Home >> Encyclopedia Americana, Volume 8 >> Deane to Democracy >> Delaware Hudson Railroad

Delaware Hudson Railroad

miles, lake, company, tons, coal, operating, railway and freight

DELAWARE & HUDSON RAILROAD. The Delaware and Hudson Railroad system is the outcome of a series of amalgamations of many small lines leased and constructed from time to time by the Delaware and Hudson Canal Company, which was chartered under the laws of the State of New York in 1823 as a coal min ing and transportation corporation. The State also loaned its credit of $500,000 to aid in the construction of a canal from Honesdale, Pa., across the Delaware River to Rondout, N. Y. (Stow a part of the city of Kingston) on the Hudson River, hence the name, Delaware and Hudson.° The canal was completed in 1828 with capacity for boats carrying 25 tons. It was enlarged in 1844 for 40-top boats and again in 1862 for boats of 125 to 150 tons capacity. It was finally abandoned in 1899, with the con sent of the State. The rail lines of the Dela ware and Hudson Company. extend from Wilkesbarre, Pa., to Rouse's Point on the Canadian boundary, with branches to Bingham ton and Troy N. Y., Rutland, Vt.; Lake George and Lake Placid, and some lesser points. In the number and variety of its summer resorts this railroad occupies a unique position, touch ing Cooperstown, Sharon Springs, Round Lake, Saratoga Springs, the Lake George and Lake Champlain resorts, and the eastern gateways into the Adirondack Mountains.

The total mileage operated on 30 June 1916 was 885.63 miles, of which 352.26 miles were owned by the company, and the remainder leased or controlled under trackage rights. The operating revenues for the fiscal year ended 30 June 1916 were $25,933,675, earned by the transportation of 7,459,533 passengers and 22,623,328 tons of freight. The individual passenger travel averaged 17.4 miles at a charge of 22 cents per mile, aggregating 443,297,189 miles and $2,860,283. The freight traffic aver aged 145.31 miles per ton, at 'a charge of 0.658 cents per top per mile, aggregating ton-miles and $21,631,350; The operating ex penses were $16,381,569. After deducting taxes, etc., the total operating income was,912,868. Rents for leased roads amounted to ,006,142, and interest on the funded debt was 712,833.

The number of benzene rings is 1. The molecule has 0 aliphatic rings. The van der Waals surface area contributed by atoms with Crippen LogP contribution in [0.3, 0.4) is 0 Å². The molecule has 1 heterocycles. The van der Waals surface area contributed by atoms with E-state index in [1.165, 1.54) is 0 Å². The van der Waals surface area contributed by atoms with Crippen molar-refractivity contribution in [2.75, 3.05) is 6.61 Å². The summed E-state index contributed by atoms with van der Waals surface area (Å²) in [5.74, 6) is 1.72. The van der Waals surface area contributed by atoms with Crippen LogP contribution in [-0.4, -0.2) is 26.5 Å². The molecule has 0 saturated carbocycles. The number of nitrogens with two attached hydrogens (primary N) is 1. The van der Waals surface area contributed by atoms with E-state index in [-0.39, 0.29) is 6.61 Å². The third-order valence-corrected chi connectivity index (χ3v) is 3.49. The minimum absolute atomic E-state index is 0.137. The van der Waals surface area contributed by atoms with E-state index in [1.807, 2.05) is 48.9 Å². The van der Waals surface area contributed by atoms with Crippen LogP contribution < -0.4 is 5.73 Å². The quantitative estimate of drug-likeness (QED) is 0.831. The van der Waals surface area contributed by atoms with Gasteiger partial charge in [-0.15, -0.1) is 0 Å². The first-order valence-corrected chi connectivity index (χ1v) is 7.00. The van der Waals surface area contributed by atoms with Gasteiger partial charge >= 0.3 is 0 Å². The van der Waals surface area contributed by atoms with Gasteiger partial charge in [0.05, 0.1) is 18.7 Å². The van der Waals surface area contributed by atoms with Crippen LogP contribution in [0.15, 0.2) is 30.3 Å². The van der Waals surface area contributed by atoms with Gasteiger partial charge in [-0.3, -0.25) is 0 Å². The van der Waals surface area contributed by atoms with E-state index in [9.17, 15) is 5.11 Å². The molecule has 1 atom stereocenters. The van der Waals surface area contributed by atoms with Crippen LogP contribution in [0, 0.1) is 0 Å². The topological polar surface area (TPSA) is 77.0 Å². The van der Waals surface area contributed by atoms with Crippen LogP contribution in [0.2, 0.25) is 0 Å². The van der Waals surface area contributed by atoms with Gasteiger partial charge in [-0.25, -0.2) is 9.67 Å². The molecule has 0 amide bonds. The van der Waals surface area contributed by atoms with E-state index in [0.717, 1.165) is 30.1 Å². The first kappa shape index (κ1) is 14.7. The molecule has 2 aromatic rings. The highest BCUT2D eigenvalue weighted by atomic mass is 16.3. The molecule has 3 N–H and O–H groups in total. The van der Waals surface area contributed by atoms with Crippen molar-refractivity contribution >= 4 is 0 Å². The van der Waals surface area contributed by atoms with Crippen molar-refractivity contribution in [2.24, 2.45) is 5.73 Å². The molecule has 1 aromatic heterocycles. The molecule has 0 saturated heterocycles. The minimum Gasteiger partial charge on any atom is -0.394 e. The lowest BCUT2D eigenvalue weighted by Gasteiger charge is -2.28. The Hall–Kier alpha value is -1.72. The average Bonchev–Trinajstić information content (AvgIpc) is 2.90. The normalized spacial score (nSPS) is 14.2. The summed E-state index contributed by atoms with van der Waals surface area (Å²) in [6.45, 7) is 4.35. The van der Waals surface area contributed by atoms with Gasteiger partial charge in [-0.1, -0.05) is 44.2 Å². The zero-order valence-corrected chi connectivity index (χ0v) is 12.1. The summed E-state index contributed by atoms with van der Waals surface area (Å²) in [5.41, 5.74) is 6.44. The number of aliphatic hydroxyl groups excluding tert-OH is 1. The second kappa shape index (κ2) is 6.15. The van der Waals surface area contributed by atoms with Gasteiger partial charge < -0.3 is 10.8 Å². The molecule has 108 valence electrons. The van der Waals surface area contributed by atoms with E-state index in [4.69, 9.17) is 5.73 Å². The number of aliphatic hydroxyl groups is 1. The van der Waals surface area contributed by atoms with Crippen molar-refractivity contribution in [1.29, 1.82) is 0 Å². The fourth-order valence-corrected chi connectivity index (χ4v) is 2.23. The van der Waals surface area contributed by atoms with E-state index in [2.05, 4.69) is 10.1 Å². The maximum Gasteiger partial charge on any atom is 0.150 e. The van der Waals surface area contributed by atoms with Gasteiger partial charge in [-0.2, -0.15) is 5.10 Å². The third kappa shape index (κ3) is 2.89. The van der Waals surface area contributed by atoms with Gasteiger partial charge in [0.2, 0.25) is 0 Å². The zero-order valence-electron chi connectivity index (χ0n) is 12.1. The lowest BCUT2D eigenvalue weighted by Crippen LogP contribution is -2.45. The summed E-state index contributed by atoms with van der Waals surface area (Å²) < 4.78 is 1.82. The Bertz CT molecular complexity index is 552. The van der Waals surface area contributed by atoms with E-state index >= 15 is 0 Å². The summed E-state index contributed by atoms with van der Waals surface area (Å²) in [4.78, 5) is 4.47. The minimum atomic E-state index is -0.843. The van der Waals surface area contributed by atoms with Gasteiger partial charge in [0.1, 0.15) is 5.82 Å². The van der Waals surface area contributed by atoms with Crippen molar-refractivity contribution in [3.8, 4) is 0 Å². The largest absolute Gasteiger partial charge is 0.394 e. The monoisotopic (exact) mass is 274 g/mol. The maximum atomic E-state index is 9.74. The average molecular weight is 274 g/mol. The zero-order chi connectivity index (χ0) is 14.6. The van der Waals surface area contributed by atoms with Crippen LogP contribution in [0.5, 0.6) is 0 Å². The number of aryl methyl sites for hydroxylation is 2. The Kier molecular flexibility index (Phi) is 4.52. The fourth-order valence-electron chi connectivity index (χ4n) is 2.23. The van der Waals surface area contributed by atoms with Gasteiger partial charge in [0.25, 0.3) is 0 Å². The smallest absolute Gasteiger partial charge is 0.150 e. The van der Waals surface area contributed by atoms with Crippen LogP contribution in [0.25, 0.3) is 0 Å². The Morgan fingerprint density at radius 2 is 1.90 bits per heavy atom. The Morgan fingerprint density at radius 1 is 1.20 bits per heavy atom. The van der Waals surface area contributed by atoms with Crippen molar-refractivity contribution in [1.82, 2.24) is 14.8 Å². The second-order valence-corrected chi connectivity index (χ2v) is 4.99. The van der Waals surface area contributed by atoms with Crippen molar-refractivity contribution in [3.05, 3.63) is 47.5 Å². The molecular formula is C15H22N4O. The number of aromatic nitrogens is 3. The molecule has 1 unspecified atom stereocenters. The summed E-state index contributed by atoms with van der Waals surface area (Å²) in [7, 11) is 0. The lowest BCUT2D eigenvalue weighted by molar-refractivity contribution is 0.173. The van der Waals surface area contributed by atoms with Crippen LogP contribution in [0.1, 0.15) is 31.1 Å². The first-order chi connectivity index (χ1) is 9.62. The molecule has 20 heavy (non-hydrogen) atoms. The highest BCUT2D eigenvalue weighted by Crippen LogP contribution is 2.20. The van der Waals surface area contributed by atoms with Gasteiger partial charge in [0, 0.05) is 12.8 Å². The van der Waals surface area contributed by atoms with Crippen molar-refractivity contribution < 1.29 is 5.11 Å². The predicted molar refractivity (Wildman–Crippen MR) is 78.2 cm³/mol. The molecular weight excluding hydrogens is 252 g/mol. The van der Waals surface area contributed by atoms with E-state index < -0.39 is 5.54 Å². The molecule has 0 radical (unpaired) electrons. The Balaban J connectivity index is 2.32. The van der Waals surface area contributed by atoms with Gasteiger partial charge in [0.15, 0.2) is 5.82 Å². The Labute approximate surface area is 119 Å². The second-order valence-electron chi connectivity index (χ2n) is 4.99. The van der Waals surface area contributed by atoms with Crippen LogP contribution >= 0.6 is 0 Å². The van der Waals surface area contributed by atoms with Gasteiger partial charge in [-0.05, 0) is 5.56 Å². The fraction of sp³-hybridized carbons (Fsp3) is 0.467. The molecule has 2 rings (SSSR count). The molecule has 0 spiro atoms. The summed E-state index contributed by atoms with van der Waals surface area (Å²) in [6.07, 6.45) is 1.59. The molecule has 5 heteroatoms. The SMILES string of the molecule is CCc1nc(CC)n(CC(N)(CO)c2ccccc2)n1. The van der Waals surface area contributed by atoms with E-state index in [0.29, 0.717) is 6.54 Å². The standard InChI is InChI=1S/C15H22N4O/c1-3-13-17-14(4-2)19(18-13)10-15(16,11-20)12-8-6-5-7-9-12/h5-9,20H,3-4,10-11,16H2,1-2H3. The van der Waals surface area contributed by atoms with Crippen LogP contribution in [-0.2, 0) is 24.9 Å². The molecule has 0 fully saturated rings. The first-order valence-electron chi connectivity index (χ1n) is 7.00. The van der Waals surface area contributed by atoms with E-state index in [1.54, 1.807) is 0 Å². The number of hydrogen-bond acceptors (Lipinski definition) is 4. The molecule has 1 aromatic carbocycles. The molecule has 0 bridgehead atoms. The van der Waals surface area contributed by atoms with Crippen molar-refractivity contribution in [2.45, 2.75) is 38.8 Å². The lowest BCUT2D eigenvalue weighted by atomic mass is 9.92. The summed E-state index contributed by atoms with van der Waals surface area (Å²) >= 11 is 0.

R The net income which was transferred to profit and loss, was 4,769,972. The dividend appro priation from surplus was $3,825,234.

The equipment of the road on 30 June 1916 consisted of 488 locomotives with an aggregate tractive capacity of 18,274,250 tons, 246 pas senger cars, and 18,818 freight cars, of which 11,431' are coal cars with an aggregate capacity of 463,401 tons. By far the largest freight ton nage of the railroad is coal, amounting in the year quoted to 12,567,166 tons, or 56 per cent of all the freight handled.

The entire investment in road and equipment on 30 June 1916 totaled $68,642,658. Other in vestments, including $6,645,026 in coal lands, amounted to $63,103,256. The total long term debt amounted to $62,798,000, and the credit balance of the profit and loss account was $18,489,610.

In 1915 the company mined 8,100,767 tons of, anthracite coal, which was sold under con traat at the pirmouth to the Hudson Cool Cook4 palsy for $15,860,677.

The Delaware and Hudson system includes, 333.79 miles of electric lines., embracing the) United Traction Company, operating in the cities of Albany, Rensselaer, Troy, Watervliet! Gohoes, Waterford, etc.g tire Hudson Valley, Railway. Company, operating_ front to Warrensburgh and Glens Falls to Mechanics.; ville; the Schenectady Railway .Cotapaayo operating in the counties of • Schenectadri, Albany and Saratoga; and other lines in Troy, and Plattsburgh, N. Y. The company alto,' owns (in Connection with the Rensselaer ands Saratoga Railroad) and operates two fleets ar passenger steamers, one on Lake Charnplairri and the other on Lake George. The .regrula• routes of the Champlain steamers total 159. miles and their excursion routes 112 miles,,; The route of the :Lake George steamers is miles. An interesting event in the history • of the company is the fact that the first steam locomotive ever placed on a railroad in the. western hemisphere, The Stourbridge Lion," • niade its trial trip on the Delaware and Hudson Railroad, between Carbondale and Seeleriille, op 8 Aug. 1829. The locomotive was 'built by Foster Rosvrick• & Company, of Stourbridm England. It arrived in New York in Mast 1829. It was of the grasshopper type with' walking beams and vertical cylinder-S.. The loc.omotive and the tender were each four-% wheeled, with spokes and felloes of wood, friar.. tires and wheel centres. The track on which: it ran was of strap iron spiked next the inner edge to large hemlock sleepers laid on ties. The Delaware and Hudson Railroad sys tem in 1916 included the Albany and Susque hanna Railroad; the Chateaugay and Lake' Placid Railroad; the Cooperstown and Charlotte' Valley Railroad; the Cooperstown and Susque- • henna Valley' Railroad; the Rensselaer • and Saratoga Railroad; the Albany and Vermont Railroad; the Rutland and Whitehall Railroad; the Saratoga and Schenectady Railroad; the Ticonderoga Railroad; the 'Greenwich. and Johnsonville Railway; Napierville Junction Railway; the Northern Coal and Iron Com pany; the Quebec, Montreal and Southern Rail- • way; and the Schoharie Valley Railway.